In the tenth book of The Wheel of Time from the New York Times #1 bestselling author Robert Jordan, the world and the characters stand at a crossroads, and the world approaches twilight, when the power of the Shadow grows stronger.
Fleeing from Ebou Dar with the kidnapped Daughter of the Nine Moons, whom he is fated to marry, Mat Cauthon learns that he can neither keep her nor let her go, not in safety for either of them, for both the Shadow and the might of the Seanchan Empire are in deadly pursuit.
Perrin Aybara seeks to free his wife, Faile, a captive of the Shaido, but his only hope may be an alliance with the enemy. Can he remain true to his friend Rand, and to himself? For his love of Faile, Perrin is willing to sell his soul.
At Tar Valon, Egwene al'Vere, the young Amyrlin of the rebel Aes Sedai, lays siege to the heart of Aes Sedai power, but she must win quickly, with as little bloodshed as possible, for unless the Aes Sedai are reunited, only the male Asha'man will remain to defend the world against the Dark One, and nothing can hold the Asha'man themselves back from total power except the Aes Sedai and a unified White Tower.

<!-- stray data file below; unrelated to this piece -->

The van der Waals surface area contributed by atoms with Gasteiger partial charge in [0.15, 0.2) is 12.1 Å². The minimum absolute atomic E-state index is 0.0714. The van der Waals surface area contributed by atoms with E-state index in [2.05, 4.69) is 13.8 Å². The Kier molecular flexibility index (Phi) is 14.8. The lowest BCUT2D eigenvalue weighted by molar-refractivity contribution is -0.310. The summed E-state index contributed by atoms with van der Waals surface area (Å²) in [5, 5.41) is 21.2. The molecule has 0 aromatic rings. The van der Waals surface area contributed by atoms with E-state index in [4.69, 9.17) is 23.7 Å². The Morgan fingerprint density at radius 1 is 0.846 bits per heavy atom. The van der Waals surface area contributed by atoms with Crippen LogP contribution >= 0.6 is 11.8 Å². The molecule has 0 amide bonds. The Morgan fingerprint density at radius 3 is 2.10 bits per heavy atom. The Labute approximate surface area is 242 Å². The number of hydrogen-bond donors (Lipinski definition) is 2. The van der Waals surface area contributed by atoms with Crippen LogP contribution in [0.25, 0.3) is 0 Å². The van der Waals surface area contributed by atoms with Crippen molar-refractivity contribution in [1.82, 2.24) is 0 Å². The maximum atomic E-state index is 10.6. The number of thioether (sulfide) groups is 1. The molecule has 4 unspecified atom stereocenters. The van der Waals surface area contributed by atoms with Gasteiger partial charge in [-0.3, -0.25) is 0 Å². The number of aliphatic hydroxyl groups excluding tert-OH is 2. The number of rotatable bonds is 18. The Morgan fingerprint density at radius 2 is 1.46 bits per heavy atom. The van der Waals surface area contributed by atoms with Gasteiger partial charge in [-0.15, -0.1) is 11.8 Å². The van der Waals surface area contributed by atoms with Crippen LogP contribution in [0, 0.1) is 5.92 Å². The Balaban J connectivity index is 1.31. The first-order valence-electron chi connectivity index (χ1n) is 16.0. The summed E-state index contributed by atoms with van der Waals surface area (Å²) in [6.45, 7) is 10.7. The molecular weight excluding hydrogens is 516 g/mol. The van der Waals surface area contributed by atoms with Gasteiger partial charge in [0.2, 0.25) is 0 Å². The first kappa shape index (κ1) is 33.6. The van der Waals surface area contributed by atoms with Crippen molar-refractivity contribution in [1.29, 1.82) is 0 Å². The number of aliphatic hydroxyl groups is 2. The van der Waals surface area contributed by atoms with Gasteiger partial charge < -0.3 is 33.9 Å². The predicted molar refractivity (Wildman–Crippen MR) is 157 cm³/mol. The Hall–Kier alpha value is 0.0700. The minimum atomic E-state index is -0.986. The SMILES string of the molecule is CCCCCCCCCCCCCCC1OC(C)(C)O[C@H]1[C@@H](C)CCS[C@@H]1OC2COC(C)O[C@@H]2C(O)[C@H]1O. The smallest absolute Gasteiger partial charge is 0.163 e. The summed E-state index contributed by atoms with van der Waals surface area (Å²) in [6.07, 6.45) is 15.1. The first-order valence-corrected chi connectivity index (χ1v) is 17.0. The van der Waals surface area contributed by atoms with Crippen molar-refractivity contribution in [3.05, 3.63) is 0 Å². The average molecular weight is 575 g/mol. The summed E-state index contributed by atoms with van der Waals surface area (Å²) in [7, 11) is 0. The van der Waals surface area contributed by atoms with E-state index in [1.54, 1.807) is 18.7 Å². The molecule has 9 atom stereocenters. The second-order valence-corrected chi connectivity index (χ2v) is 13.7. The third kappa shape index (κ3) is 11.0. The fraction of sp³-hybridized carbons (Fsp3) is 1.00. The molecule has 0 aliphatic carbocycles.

In Andor, Elayne Trakand fights for the Lion Throne that is hers by right, but enemies and Darkfriends surround her, plotting her destruction. If she fails, Andor may fall to the Shadow, and the Dragon Reborn with it.
Rand al'Thor, the Dragon Reborn himself, has cleansed the Dark One's taint from the male half of the True Source, and everything has changed. Yet nothing has, for only men who can channel believe that saidin is clean again, and a man who can channel is still hated and feared – even one prophesied to save the world. Now Rand must gamble again, with himself at stake, and he cannot be sure which of his allies are really enemies.
Robert Jordan (real name James Oliver Rigney, Jr, 1948–2007) was born in Charleston, South Carolina, where he lived in a house built in 1797 with his wife Harriet, who works as a book editor. He was a graduate of The Citadel, the Military College of South Carolina, with a degree in physics. He served two tours in Vietnam with the U.S. Army. A history buff, he also wrote dance and theater criticism. He enjoyed the outdoor sports of hunting, fishing, and sailing, and the indoor sports of poker, chess, pool, and pipe collecting. Jordan described himself as a ”High Church” Episcopalian.
He died of amyloidosis in 16th of September, 2007.
Robert Jordan had said that his pen names had all been chosen from ... (more)